GREAT BARRINGTON -- I once interviewed a man named Harold Leventhal. Leventhal was a brilliant guy who managed the Weavers and, if the truth be told, was the single major force responsible for bringing Pete Seeger back into public life after he was blacklisted during the great Red Scare.

Leventhal told me that he had been approached by great musicians like Johnny Cash, asking him to manage their careers. He turned them down because of their drug addictions.

When a talented, sensitive actor like Philip Seymour Hoffman dies in his 40s with a syringe in his arm and an apartment full of drugs, do we feel badly for him? Do we ache for his family? Do we feel compassion and loss?

Everyone will have their own answer but for me, the answer is yes, I do. After all, addiction is an illness, a very cruel illness. Knowing all we do about heroin and the other drugs, it’s a wonder that anybody is foolish enough to go there in the first place.

But there are lots of reasons why people do self-destructive things. Sometimes it’s just plain arrogance. They think that they can beat the odds and it won’t happen to them. Some of these people start out just looking for thrills and by the time they realize they are addicts and need to turn things around, it’s too late. Sometimes they are running from something that is so troubling and painful they simply can’t face their lives with a clear head.

Think of all we know about the dangers of cigarettes: Smoking leads to lung cancer, heart disease, and everything else under the sun.


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Yet, cigarettes are readily available in stores all over our towns and villages. Heroin, of course, is against the law but cigarettes and alcohol are not.

So, when a friend or loved one dies of lung cancer, do we hate them for their addiction and for killing themselves? Because, let there be no mistake about it, they have indeed killed themselves.

Of course we don’t. We mourn them and grieve for them. We wish that there was something we could have done to help. We know that some of the brightest, most talented people in the world are, because of their psychological make-up, unable to resist the temptation of addictive substances. In many cases, they have everything to live for including their families and their work.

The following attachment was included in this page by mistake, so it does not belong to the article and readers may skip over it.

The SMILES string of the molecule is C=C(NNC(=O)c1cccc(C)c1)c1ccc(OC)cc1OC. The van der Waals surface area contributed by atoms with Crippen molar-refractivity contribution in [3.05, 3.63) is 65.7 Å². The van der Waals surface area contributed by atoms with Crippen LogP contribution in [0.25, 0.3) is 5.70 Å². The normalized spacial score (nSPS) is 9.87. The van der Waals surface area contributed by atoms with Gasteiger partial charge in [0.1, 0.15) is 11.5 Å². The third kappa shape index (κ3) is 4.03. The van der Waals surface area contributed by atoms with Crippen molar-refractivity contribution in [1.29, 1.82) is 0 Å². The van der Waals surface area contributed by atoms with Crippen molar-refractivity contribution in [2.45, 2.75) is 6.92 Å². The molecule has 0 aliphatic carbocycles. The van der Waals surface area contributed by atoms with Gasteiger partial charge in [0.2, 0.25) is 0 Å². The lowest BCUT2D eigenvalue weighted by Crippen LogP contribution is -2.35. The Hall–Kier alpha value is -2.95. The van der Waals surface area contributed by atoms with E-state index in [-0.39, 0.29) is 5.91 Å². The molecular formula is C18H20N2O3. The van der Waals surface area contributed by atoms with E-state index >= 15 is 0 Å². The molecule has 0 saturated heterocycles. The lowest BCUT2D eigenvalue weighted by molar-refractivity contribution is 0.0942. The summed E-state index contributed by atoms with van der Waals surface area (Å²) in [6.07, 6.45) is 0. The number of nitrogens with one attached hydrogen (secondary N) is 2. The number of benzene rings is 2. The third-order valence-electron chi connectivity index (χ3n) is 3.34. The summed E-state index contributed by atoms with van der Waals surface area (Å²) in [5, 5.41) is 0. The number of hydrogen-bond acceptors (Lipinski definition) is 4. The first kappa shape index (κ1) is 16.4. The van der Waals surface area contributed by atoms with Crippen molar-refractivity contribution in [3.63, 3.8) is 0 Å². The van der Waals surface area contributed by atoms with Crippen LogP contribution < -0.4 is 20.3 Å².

So what can we do? Arranged interventions sometimes help an addict recognize that they need help. Sometimes experts can help, people like Dr. Jennifer Michaels of the Brien Center in Pittsfield. Some folks have incredible success with 12-step programs and support groups that have been established to help addicts.

Many years ago when I was doing my Ph.D. in mental health politics, I was assigned to go out to a famous drug addiction rehab center in Staten Island. At the time, that institution believed that you had to start all over in life to ditch the addiction. I remember being horrified that some of these people were put in diapers and made to sit on stools wearing dunce caps.

We now have a major movement in this country to legalize marijuana. There are experts in the addiction field who will tell you that marijuana is a gateway drug to more dangerous narcotics. I am sure that with some people that is true. Did our famous actor start out with pot? How many other people have?

Yet there are many who never went beyond recreational use of marijuana. One might also make a connection between cigarette smoking and drug addiction or alcohol use.

It’s all pretty complicated. As the science advances we’ll probably find ways to make it easier to quit. All I know is that a brilliant actor has died. He knew he had a problem. He was battling it but in the end, it beat him. So sad.

Alan Chartock, a Great Barrington resident, is president and CEO of WAMC Northeast Public Radio and a professor emeritus of communications at SUNY-Albany.